Human resource capacity assessment for Humanity and Social Sciences Colleges in Makerere University
Muhereza, Rivan Peter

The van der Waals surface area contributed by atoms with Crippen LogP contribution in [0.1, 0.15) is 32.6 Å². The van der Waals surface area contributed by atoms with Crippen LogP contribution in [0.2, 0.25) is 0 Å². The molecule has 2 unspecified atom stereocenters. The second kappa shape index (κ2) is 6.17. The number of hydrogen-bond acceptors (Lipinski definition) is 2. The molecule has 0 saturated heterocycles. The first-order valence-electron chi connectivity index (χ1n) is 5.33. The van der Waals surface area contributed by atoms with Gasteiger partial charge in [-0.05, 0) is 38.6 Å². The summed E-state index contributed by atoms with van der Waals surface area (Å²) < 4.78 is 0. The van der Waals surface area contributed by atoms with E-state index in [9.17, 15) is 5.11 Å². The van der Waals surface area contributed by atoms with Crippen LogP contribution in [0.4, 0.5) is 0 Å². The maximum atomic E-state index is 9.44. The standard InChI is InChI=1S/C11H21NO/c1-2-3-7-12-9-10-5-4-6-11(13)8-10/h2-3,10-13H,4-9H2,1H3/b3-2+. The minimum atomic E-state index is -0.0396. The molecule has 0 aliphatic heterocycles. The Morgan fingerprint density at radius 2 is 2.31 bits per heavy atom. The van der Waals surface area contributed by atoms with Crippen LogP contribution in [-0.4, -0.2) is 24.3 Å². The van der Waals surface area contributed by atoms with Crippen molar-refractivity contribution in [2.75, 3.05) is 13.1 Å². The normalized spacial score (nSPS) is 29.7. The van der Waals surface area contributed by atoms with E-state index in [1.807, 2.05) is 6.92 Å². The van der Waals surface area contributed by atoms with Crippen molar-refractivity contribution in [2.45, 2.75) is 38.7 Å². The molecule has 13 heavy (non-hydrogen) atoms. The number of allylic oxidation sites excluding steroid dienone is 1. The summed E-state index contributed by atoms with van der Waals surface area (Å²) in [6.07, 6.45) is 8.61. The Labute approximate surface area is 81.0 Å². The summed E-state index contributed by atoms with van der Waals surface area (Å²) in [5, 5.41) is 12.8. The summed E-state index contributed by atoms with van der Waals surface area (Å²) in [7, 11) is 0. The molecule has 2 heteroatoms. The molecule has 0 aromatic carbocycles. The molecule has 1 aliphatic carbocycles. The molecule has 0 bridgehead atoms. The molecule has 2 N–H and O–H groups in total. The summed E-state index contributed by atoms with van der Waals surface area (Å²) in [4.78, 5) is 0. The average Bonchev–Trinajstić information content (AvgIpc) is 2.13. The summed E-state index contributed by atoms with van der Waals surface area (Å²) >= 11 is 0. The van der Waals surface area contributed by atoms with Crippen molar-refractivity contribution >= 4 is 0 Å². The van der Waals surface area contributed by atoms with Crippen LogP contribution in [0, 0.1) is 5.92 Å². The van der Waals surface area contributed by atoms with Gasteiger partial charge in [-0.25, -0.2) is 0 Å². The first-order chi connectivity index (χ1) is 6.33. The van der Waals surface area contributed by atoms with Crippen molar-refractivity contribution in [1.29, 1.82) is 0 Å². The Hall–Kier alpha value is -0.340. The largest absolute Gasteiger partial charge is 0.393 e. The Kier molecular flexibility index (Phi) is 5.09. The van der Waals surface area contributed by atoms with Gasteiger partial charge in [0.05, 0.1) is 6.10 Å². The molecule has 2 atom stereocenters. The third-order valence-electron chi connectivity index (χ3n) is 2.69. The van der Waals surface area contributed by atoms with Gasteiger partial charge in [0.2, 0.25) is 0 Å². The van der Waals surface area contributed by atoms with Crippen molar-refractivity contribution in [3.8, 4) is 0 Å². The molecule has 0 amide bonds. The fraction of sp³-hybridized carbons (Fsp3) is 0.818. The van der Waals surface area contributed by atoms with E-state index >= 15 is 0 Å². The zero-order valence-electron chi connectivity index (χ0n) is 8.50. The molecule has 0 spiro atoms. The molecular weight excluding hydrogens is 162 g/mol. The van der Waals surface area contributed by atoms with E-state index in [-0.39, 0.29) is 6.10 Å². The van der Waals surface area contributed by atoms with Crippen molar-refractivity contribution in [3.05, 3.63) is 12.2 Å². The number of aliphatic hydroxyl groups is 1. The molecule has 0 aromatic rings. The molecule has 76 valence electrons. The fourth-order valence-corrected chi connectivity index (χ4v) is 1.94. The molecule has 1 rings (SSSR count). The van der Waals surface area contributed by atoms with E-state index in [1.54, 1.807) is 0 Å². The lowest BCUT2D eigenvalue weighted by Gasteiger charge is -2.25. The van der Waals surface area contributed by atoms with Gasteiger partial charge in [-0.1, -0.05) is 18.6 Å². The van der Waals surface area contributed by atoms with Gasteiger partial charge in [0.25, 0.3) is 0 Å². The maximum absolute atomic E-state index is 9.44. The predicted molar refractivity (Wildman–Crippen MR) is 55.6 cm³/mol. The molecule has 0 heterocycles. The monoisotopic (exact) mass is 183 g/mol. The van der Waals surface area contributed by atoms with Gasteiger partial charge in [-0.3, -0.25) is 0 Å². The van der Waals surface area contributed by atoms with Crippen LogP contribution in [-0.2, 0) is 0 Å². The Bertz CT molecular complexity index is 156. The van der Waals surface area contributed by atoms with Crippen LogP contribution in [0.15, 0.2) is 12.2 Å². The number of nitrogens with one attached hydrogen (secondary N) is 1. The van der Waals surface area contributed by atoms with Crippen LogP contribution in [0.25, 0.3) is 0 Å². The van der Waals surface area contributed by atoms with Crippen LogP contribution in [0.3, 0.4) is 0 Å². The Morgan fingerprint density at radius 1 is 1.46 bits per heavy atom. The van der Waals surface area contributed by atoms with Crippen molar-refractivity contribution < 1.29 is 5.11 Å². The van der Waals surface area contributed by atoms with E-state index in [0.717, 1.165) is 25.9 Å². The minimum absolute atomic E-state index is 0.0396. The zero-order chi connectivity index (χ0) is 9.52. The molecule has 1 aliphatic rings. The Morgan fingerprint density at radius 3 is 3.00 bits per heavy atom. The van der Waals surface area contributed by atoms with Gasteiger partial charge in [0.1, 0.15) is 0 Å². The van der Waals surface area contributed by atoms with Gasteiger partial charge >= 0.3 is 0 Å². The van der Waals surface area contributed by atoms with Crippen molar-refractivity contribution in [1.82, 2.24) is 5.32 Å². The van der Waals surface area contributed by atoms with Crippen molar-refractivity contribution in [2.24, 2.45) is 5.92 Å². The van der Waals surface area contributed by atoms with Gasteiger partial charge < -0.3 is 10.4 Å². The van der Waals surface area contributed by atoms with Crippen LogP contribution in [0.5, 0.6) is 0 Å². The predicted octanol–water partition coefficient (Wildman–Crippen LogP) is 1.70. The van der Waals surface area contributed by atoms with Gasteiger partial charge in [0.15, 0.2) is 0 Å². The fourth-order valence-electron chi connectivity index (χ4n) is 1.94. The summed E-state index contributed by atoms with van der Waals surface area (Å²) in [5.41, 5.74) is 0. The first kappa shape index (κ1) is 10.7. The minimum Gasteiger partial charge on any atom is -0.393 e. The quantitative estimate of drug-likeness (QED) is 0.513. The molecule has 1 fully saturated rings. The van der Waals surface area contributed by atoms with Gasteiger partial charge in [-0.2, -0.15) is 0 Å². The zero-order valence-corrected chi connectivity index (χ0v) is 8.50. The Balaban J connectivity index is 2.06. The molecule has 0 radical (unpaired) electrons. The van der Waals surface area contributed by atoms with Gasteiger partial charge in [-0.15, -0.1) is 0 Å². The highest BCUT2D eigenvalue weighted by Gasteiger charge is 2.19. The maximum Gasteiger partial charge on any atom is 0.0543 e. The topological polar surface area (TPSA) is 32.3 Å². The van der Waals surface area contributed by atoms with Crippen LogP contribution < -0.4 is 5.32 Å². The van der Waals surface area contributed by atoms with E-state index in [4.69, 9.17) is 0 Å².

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The study sought to assess Human Resource capacity in the Humanity and Social Sciences College of Makerere University. The study also focused on analyzing the HR situation of the new colleges and how it is affecting the HR delivery of academic offerings at Makerere and then established the possible mechanisms to address the above challenges. The study employed in-depth face to face interview method where College principals/ academic leadership and college administrators from three Colleges were interviewed. The use of an interview guide aided these interviews. The study also utilized documents review/ analysis collected from the library, internet and College HR and Registrars’ offices. It was established that growth in academic staff has not kept pace with student enrollments. The resultant capacity deficit means that vacancy rates in the university staff positions frequently run between 35 and 48 percent. Most departments had student teacher ratios bellow the NCHE required standards and this mismatch presented a huge challenge to the learning process as a whole. It was noted, for example, that the workload that accompanies responsibility for large student numbers imposes significant career-stalling burdens on young scholars denying them so many opportunities to advance. The anxiety that comes with such a burden, in a context that demands high standards of research productivity, discourages potential academics. The study suggests different mechanisms to mitigate challenges include: reviewing the NCHE ratios in line with the establishment, borrowing funds for infrastructural development, lifting the ban on staff recruitment especially at senior level, building the capacity of the existing Human Resources through capacity building workshops, improving communication and transparency by operationalising the communication policy, re-decentralizing the financial management system and presenting financial reports to all stakeholders for accountability purposes, making principals members of senate and management. The researcher recommends for an immediate review of the establishment and financial management system of the university, evaluation of staff by students, monitoring of performance by coordinators, open recruitment to tap into the outside labor market and leaving academic staff to concentrate on research while secretarial work is left to administrators.